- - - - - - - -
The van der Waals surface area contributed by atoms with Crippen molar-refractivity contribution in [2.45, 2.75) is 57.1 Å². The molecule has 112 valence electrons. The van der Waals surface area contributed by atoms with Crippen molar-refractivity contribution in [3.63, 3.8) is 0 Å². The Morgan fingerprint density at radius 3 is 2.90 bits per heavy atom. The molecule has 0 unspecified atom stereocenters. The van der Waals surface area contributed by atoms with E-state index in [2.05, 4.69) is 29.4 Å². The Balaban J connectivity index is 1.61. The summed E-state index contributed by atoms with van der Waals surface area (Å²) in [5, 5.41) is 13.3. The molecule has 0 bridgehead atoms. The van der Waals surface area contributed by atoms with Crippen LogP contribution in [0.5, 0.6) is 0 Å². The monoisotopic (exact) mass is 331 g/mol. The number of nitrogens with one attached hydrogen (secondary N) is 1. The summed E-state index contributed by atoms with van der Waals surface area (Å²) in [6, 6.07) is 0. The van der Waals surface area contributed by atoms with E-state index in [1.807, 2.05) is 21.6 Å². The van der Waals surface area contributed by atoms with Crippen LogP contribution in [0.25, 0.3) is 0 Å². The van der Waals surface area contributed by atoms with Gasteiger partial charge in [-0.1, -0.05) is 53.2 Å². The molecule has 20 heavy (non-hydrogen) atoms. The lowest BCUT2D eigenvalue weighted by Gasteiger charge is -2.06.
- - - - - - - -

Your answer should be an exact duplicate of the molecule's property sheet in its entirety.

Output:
The van der Waals surface area contributed by atoms with Crippen molar-refractivity contribution in [2.45, 2.75) is 57.1 Å². The molecule has 112 valence electrons. The van der Waals surface area contributed by atoms with Crippen molar-refractivity contribution in [3.63, 3.8) is 0 Å². The Morgan fingerprint density at radius 3 is 2.90 bits per heavy atom. The molecule has 0 unspecified atom stereocenters. The van der Waals surface area contributed by atoms with E-state index in [2.05, 4.69) is 29.4 Å². The Balaban J connectivity index is 1.61. The summed E-state index contributed by atoms with van der Waals surface area (Å²) in [5, 5.41) is 13.3. The molecule has 0 bridgehead atoms. The van der Waals surface area contributed by atoms with Crippen LogP contribution in [0.5, 0.6) is 0 Å². The monoisotopic (exact) mass is 331 g/mol. The number of nitrogens with one attached hydrogen (secondary N) is 1. The summed E-state index contributed by atoms with van der Waals surface area (Å²) in [6, 6.07) is 0. The van der Waals surface area contributed by atoms with E-state index in [1.807, 2.05) is 21.6 Å². The van der Waals surface area contributed by atoms with Crippen LogP contribution in [0.25, 0.3) is 0 Å². The van der Waals surface area contributed by atoms with Gasteiger partial charge in [-0.1, -0.05) is 53.2 Å². The molecule has 20 heavy (non-hydrogen) atoms. The lowest BCUT2D eigenvalue weighted by Gasteiger charge is -2.06.